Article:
Saturday, May 27, 2006
Thursday, May 25, 2006
I wanted to send a trackback today, but Blogger doesn't support them (with good reason, details at the end of this post). Fortunately, a trackback is nothing more than an HTTP post with your blog entry's URL to the other blog's trackback URL. A simple curl command does the trick:
$ curl -d url=[my entry's URL] [trackback URL]
If successful, the command outputs something like this:
<?xml version="1.0" encoding="utf-8"?> <response> <error>0</error> </response>You can also specify the
I guess you can imagine trackbacks are pretty prone to spamming. For example, unlike comments, I don't see any way you can insert a captcha.
Blogger on the other hand supports backlinks. Instead of allowing/requiring users to manually post reverse links, Blogger asks Google Blog Search for links back to an entry. This way you don't have to build trackback functionality into every blog tool, and you can use Blog Search as a giant spam filter.
Until everyone else catches on, we have curl.
Saturday, May 20, 2006
h = w / ratio + 27.
Friday, May 19, 2006
The GWT enables you to call back to the server via a simple RPC mechanism. Dust off your DTO and Session Facade patterns, folks. You can even step through your Java code with a debugger while running in the browser!
Now, on one end of the spectrum we have request/response, action-based frameworks such as Struts Action 2 and Rails which work great for traditional web applications, and on the other we have GWT which enables you to build rich, component-based AJAX applications. By comparison, JSF seems to awkwardly fall somewhere in the middle. You might argue that JSF is meant for any view technology, not just AJAX, but does anyone really use it for anything else? I don't see myself writing JSF code once and then sharing it between my web site, mobile phone XHTML web site and Swing application. I'm perfectly content to push common functionality down into the service layer.
Disclaimer: If you're a regular reader, you probably already know I work for Google (but, much to my chagrin, not on GWT). I do work on Struts Action 2.
HttpSessionimplementations: developers tend to forget that multiple threads can concurrently access objects on the session. From my experience, web developers think even less about session concurrency than security (yes, it's possible).
It's terribly easy to focus on the happy path during development and ignore the edge cases (especially considering how difficult it is to test them). In the past, we web developers only had to worry about users who double clicked links and buttons, but now technologies like AJAX and asynchronous session replication have exacerbated the problem by increasing the likelihood of two threads stepping on each other and resulting in race conditions or deadlocks.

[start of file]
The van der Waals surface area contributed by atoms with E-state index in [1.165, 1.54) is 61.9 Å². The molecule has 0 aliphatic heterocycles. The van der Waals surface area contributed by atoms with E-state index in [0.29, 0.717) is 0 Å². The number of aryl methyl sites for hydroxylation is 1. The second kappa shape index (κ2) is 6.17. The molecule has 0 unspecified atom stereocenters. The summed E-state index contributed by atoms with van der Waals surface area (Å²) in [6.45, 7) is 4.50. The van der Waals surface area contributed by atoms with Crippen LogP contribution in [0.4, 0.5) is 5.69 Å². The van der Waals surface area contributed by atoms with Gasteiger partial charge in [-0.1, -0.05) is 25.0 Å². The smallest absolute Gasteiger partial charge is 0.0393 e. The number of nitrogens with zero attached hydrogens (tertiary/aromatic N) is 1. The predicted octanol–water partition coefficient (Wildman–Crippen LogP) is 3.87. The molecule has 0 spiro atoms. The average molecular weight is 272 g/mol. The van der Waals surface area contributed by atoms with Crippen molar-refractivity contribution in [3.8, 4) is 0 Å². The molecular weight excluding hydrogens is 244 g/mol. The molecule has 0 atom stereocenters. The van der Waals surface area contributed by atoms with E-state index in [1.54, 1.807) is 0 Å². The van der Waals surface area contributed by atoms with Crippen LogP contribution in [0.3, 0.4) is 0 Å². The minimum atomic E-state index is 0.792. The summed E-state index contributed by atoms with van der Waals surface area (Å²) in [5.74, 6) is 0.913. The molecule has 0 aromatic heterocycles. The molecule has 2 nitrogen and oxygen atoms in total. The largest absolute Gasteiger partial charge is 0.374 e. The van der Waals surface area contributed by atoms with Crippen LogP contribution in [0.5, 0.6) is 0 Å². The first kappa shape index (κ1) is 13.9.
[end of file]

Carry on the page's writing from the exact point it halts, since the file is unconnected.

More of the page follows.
Case in point: I once had a server grind to a halt due to a strange deadlock. The stack dump showed that one thread was waiting for a lock held by another thread which seemed to be mysteriously stuck in
daemon runnable at java.lang.Object.hashCode(Native Method) at java.util.HashMap$Entry.hashCode(Unknown Source) at java.util.AbstractMap.hashCode(Unknown Source) ...
How on Earth could a thread block in
Object.hashCode()? The call to a non-synchronized
HashMap in the stack trace unlocked the mystery. Someone nested a
HashMap instance deeply within the session. While one request iterated over the map, another request came in and mutated the map which created a cycle in the
HashMap's underlying data structure, and the first thread went into an infinite loop.
Object.hashCode() didn't really block, but the loop was so tight, it sure looked that way.
How do you avoid this pitfall? There is no silver bullet. You could synchronize. Synchronizing at the appropriate level is tricky. Too fine grained, you don't really solve the problem. Too coarse, and a long running request can block subsequent requests. Last I checked, Struts Action 1 performed no synchronization on session scoped beans, and it wasn't a problem you could solve at the application level (i.e. how would you get Struts to acquire your lock before mapping request parameters to your session-scoped bean?). I'm not sure how JSF implementations and Spring WebFlow address this problem, but I'd love to hear. My current project manages concurrency quite successfully using an in-house wizard framework.
You could also serialize the session at the beginning and end of each request (each request would have its own copy of the session). I think Rails takes this approach by virute of the fact that each request executes in its own process. I'm not sure how you would handle concurrent requests though; would the second request overwrite the session changes from the first? Does Rails write the problem off as too rare to worry about? I suppose you could mitigate this problem to some degree by storing the session in a hidden field on the client.
Nowadays I think I favor keeping all your state in the database and using one of the aforementioned clustered caching frameworks to scale. Thoughts?